Russell D. Moore is an American evangelical theologian, ethicist, and preacher. He is currently president of the Ethics & Religious Liberty Commission, the public-policy arm of the Southern Baptist Convention (SBC). Moore previously served at the Southern Baptist Theological Seminary, one of six seminaries of the SBC, as dean of the School of Theology, senior vice president for academic administration, and as professor of Christian theology and ethics.
Moore's tenure as head of the Ethics and Religious Liberty Commission has been described as transformative. He has attempted to move the SBC from the policies of the Christian right, arguing that partisanship for the Republican party has undermined the Christian gospel.
A 2017 article from the Washington Post described Moore's attempt to transcend partisanship as polarizing. Moore was described as having strong support from Christian minorities and youth, while receiving criticism from older Southern whites.
|Russell D. Moore|
|2nd President of the
Ethics & Religious Liberty Commission
June 1, 2013
|Vice President||Phillip Bethancourt|
|Preceded by||Richard Land|
|Born|| October 9, 1971
Biloxi, Mississippi, U.S.
|Spouse(s)||Maria Hanna Moore|
|Children||Benjamin, Timothy, Samuel, Jonah, and Taylor Moore|
|Education||Ph.D., Southern Baptist Theological Seminary; M.Div., New Orleans Baptist Theological Seminary; B.S., University of Southern Mississippi|
|Occupation||President of the Ethics & Religious Liberty Commission of the Southern Baptist Convention|
Moore was born and raised in the coastal town of Biloxi, Mississippi, the eldest son of Gary and Renee Moore. His grandfather was a Baptist preacher, and one of his grandmothers was Roman Catholic. He earned a B.S. in political science and history from the University of Southern Mississippi, an M.Div. in biblical studies from New Orleans Baptist Theological Seminary, and a Ph.D. in systematic theology from the Southern Baptist Theological Seminary.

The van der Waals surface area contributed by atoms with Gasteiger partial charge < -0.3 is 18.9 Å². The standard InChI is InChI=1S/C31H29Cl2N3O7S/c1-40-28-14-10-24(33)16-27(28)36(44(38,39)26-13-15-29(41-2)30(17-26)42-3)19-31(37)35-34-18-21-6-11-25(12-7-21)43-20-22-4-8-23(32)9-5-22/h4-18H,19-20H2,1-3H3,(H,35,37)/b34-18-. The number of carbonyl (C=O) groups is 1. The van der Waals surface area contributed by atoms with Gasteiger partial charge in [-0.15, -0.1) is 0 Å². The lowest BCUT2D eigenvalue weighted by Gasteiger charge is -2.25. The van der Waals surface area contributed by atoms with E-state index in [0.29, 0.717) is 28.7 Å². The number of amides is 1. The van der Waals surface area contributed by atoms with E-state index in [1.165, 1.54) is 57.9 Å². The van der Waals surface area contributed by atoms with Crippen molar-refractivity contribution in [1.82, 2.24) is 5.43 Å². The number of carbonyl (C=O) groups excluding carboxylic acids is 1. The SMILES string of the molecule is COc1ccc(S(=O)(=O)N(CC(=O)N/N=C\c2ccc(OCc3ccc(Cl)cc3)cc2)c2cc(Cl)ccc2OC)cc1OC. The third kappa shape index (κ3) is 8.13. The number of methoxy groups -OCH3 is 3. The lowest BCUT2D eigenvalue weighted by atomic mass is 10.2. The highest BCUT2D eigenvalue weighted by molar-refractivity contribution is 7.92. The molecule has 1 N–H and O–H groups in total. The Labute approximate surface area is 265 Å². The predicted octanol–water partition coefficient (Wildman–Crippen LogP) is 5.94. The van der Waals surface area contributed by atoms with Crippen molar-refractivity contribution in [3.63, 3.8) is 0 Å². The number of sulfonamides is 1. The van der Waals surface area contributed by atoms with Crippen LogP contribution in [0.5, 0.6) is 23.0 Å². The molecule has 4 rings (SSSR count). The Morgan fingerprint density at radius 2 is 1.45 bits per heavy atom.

Moore has spoken out against the display of the Confederate flag; in 2015, two days after the Charleston church shooting (in which nine black churchgoers were murdered in an apparent hate crime), Moore wrote: "The cross and the Confederate flag cannot co-exist without one setting the other on fire. White Christians, let's listen to our African-American brothers and sisters. Let's care not just about our own history, but also about our shared history with them."
In 2015, during the Syrian refugee crisis, Moore wrote an op-ed in the Washington Post calling upon evangelical Christians to support refugee resettlement. Moore criticized those who "demagogue the issue" and wrote: "evangelical Christians cannot be the people who turn our back on our mission field. We should be the ones calling the rest of the world to remember the image of God and inalienable human dignity, of persecuted people whether Christian, Jewish, Muslim or Yazidi, especially those fleeing from genocidal Islamic terrorists." Moore wrote that security and compassion are compatible. In a subsequent interview, Moore sharply criticized leading Republican presidential candidates Donald Trump and Ted Cruz, stating that Trump's proposal to shut down mosques in the U.S. was a threat to religious liberty and that Cruz's proposal to impose a religious test for refugees would "penalize innocent women and children who are fleeing from murderous barbarians simply because they're not Christians."
Donald J. Trump✓ via Twitter @realDonaldTrump
Russell Moore is truly a terrible representative of Evangelicals and all of the good they stand for. A nasty guy with no heart!
May 9, 2016
In 2016, Moore became a leading Trump critic, saying that in a presidential election between Trump and Hillary Clinton, Christians should vote for "a conservative independent or third-party candidate." Moore stated that he could not support the former because he "stirs up racial animosity" and could not support the latter for her support of abortion rights. Writing in the National Review in January 2016, Moore wrote that a Trump presidency would endanger the goals of the Manhattan Declaration; criticized Trump's involvement in the casino industry and past support for abortion rights; and argued that "Trump's vitriolic — and often racist and sexist — language about immigrants, women, the disabled, and others ought to concern anyone who believes that all persons, not just the 'winners' of the moment, are created in God's image."
On May 27, 1994, Moore married Maria Hanna Moore. Having adopted their first two sons from a Russian orphanage, Moore has written and spoken extensively on the topic of adoption from a Christian perspective, including his book Adopted for Life: The Priority of Adoption for Christian Families and Churches.